A Bloggers Celebration
Here is Zorlone's winning piece:Blog to the world; Blog for you and me
It has been seven summers since my son’s untimely demise from an accident in the Coron Islands. Zach and I both have a fondness for animal life, dolphins in particular. He was only four, but he already knew twenty out of thirty-two different dolphin species by heart; so we took it upon ourselves to include dolphin watching as part of the island tour.
As a marine Biologist, I was able to tell Zach stories about my research on dolphins. He always listened attentively and remembered the names and behaviors. My wife knew Zach was precocious. Since she cannot conceive another child due to a hysterectomy from uterine atony after delivering Zach, she had always been protective of him.
We have just departed Luluyuan Barakuda Lake as a part of the island hopping tour when the accident happened. A freak storm hit. It was a million to one event. The sky suddenly turned black and the waves grew stronger. As if a stroke of bad luck, the boat’s motor malfunctioned. The boatman told us not to panic and wear the life vests. We followed as instructed. I remained calm as my boy was looking at my every move.
Then it hit! A flash of lightning struck our boat near the motor. My son and I were thrown side by side as with the boatman and my wife. I secured Zach on a part of the boat that was still floating. My wife was terrified! She screamed and struggled.
“I can’t move my legs! Help me!!!” She kept screaming while frantically keeping afloat.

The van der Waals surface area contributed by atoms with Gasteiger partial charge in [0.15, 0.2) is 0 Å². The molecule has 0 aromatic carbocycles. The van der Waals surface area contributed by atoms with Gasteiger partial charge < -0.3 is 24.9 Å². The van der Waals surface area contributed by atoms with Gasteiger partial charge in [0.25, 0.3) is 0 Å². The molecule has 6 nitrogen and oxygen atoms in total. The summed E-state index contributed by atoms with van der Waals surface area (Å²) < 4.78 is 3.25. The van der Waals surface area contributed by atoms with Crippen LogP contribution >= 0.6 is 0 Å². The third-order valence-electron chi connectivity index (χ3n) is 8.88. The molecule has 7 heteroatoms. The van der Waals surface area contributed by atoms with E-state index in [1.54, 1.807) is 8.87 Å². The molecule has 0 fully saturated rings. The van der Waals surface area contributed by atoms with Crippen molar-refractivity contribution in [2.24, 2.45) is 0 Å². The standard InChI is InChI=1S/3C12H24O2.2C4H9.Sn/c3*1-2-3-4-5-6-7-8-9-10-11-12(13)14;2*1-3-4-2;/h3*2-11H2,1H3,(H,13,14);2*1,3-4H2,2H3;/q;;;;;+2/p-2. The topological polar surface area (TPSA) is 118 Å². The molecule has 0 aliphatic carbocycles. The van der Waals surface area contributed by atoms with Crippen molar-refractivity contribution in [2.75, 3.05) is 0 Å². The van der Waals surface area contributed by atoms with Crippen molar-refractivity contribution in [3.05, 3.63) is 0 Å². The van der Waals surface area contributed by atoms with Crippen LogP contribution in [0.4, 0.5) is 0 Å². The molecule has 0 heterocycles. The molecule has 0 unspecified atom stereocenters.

I told Zach to hold on to a piece of wood that used to be part of the hull and reassured him that I will come back after I get his mom. I swam towards her, consciously counting every second that elapsed. I knew I can swim fast being a former champion in my college varsity swimming team.
I got to her exactly eighteen seconds from my count. She grabbed on to me. The boatman wasn't there. I turned back to face the piece of hull where I secured Zach. I panicked! He wasn’t there!
“Where is Zach?” My wife shouted! Tears were falling from her eyes.
“Where is my boy?” she cried. I felt her grip tightened. Her nails dug into my skin. I couldn’t think. I was in shock. I set my wife on the piece of hull and dove. If I could scream his name under the water, I would have done so. I felt no exhaustion, but my legs cramped. I started sinking when, I felt the end of a life preserver on my hand.
As soon as it happened, the rain stopped. The sky started to clear. I only heard my wife’s scream of anger and horror for losing our precious Zach. I didn’t even realize that the coastguard was already there. A man shouted through a megaphone telling me not to let go, as they will bring my wife and I to safety.
“He was just there. I secured him onto the wood to before I went to get you.” I said those words as if to bring comfort.
My wife left me. She blamed me for losing Zach.
It was one of those moments when I suddenly remembered that painful event seven years ago. I started blogging since then. In my heart, as long as I wrote about the things Zach and I both loved so much, I knew he’d find out about it somehow. I believe he moved on to another life as a kid eager to go back to our favorite past times. This had been my driving force to blog and to reach the world via one click at a time.
I was answering a question about dolphins on the latest post on my blog when I heard a high pitch voice calling me.